“Chestnuts roasting on an open fire, Jack Frost nipping at your nose…. even though your windows are closed….
If that sounds disturbingly like your home in the middle of winter, we’ve got to talk. You may not want to admit it, but something is very wrong with your windows and doors. On cool, calm days you can’t really tell if it’s cold inside because you have the thermostat turned down a bit or if if that chilliness is cold air leaking in from your windows, but on windy days there’s no doubt.
Just looking at those windows makes you shiver. Don’t suffer needlessly from low indoor temperatures and high utility bills. Instead, do something about it! It’s time for weatherstripping.
Weatherstripping is essentially any material you use to close up gaps between two surfaces of building materials located on an outside wall (generally). The act of installing weatherstripping is also commonly known as “weatherstripping,” so it can get a little confusing.
Even though it may look like your house doesn’t have any gaps between, say your window trim and the wall or the upper and lower portions of your double-hung windows, the chances are good that there are lots of small cracks you’re just not seeing. As a result, you’ll end up leaking climate controlled indoor airout into the outdoors. Sometimes this is really obvious. You’ll feel the air temperature differential or you’ll literally see bright light shining through the gaps when the room is darkened.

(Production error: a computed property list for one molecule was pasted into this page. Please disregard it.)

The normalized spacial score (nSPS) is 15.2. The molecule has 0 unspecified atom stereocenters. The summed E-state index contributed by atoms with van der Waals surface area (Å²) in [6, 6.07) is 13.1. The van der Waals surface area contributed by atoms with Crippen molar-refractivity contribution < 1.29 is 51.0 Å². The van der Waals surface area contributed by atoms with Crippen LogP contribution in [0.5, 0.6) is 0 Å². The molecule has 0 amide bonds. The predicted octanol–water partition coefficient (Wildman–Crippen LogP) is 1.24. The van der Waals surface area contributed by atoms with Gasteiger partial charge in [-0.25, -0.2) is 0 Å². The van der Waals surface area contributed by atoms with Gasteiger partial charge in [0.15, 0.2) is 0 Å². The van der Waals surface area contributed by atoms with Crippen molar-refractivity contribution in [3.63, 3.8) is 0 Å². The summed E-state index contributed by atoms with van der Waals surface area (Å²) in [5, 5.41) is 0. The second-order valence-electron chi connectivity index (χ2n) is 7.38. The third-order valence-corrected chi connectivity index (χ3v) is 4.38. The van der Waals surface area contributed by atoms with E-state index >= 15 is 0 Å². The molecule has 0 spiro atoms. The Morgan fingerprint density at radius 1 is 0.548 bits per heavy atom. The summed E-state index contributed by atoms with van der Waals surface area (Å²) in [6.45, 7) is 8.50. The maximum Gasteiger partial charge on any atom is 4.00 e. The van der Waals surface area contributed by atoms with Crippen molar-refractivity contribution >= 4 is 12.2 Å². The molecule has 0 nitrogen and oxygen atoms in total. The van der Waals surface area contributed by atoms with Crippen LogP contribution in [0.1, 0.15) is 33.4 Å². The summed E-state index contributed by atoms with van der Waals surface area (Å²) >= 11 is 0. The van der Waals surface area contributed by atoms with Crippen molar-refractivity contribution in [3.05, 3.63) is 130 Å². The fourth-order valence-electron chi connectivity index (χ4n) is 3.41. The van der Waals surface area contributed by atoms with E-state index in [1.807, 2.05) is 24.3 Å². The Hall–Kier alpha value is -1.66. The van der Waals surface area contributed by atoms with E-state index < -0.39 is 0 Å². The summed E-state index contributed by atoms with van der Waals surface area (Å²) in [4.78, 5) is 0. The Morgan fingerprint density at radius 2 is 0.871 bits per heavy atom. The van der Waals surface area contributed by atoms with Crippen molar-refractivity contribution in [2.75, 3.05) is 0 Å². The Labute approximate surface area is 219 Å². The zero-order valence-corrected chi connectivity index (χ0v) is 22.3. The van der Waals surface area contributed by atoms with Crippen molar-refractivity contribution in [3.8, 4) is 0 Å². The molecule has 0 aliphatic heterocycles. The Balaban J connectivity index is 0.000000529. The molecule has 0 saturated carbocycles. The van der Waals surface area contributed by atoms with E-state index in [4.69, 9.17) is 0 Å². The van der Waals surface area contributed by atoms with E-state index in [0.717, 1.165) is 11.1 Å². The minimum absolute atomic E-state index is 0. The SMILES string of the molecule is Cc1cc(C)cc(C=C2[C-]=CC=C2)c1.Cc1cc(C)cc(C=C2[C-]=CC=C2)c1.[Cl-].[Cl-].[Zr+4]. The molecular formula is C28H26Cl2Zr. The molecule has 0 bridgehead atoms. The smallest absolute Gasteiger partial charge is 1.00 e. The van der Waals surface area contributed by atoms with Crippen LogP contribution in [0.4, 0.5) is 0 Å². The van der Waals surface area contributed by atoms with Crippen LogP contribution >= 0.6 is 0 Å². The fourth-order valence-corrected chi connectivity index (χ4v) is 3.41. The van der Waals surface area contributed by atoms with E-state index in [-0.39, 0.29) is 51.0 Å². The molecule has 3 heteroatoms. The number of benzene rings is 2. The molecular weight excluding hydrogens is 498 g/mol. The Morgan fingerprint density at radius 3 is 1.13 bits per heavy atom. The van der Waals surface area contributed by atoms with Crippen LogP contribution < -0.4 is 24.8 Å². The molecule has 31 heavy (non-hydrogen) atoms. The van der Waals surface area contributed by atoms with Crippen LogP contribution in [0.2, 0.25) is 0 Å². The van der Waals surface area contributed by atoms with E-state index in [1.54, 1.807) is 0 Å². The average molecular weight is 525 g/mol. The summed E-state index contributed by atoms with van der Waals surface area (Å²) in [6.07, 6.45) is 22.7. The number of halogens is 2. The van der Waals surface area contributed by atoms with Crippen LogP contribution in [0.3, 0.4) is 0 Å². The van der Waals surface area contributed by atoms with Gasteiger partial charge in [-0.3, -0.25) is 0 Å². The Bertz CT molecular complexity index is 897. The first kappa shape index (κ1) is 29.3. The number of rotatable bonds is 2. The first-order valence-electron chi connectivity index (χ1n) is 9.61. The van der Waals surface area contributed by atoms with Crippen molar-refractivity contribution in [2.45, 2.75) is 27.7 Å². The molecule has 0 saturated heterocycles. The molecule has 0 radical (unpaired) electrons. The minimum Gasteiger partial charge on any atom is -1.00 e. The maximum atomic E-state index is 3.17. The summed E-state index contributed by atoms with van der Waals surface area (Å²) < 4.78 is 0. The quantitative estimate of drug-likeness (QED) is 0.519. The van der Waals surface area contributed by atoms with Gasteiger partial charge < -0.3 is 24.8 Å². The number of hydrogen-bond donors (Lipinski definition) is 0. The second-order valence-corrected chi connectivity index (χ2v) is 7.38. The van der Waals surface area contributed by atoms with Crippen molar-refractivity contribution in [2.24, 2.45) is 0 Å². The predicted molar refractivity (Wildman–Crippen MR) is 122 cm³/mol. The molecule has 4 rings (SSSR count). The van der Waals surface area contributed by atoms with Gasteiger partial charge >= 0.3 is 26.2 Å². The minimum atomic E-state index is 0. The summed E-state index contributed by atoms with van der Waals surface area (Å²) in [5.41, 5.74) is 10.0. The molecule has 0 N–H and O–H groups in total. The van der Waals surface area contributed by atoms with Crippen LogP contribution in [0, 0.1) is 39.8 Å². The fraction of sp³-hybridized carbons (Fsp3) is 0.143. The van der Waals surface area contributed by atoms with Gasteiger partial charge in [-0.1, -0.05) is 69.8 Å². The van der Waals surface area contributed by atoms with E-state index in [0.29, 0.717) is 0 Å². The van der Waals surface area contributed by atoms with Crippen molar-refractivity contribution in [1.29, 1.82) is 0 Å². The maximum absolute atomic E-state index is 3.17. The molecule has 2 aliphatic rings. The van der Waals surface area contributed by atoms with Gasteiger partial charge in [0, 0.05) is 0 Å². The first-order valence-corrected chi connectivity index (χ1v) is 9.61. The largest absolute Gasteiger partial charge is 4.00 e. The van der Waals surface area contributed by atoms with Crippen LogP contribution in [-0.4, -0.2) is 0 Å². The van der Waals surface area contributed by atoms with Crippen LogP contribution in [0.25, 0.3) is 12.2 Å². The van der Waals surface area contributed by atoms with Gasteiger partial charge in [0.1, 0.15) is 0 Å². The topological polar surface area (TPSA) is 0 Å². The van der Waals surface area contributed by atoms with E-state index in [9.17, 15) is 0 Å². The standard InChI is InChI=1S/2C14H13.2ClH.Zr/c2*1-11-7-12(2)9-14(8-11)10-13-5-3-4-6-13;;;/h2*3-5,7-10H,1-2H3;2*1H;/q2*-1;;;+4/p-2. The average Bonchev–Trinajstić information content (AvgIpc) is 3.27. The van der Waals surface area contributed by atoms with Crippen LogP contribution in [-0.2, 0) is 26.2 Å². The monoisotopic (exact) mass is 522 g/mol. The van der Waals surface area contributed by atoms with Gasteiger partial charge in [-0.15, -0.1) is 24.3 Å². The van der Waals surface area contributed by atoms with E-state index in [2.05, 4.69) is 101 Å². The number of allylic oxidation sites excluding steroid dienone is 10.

More often, though, you’ll find some of the gaps and miss a lot more because they can be very hard to detect. Homeowners and pros alike handle this issue in a few different ways:
You may be surprised (or even alarmed!) at how much of your home’s indoor air is leaking in from the outside and the other way around. But you can’t efficiently weatherstrip your home until you know where the leaks are, so it’s a painful, but necessary first step Again, if you’re just really in love with the caulk gun, a refresh never hurt anything, but you probably have other things you’d like to be doing.
While you can perform a sort of DIY energy audit on your own, if you want a detailed analysis of where the weather is getting in, plus all the other hints and tips for saving energy that come with a formal energy audit, you don’t have to look any further than your HomeKeepr community! Your real estate agent has already made the connections with the best home pros in the area, their experiences and recommendation can save you a lot of headaches in the long run.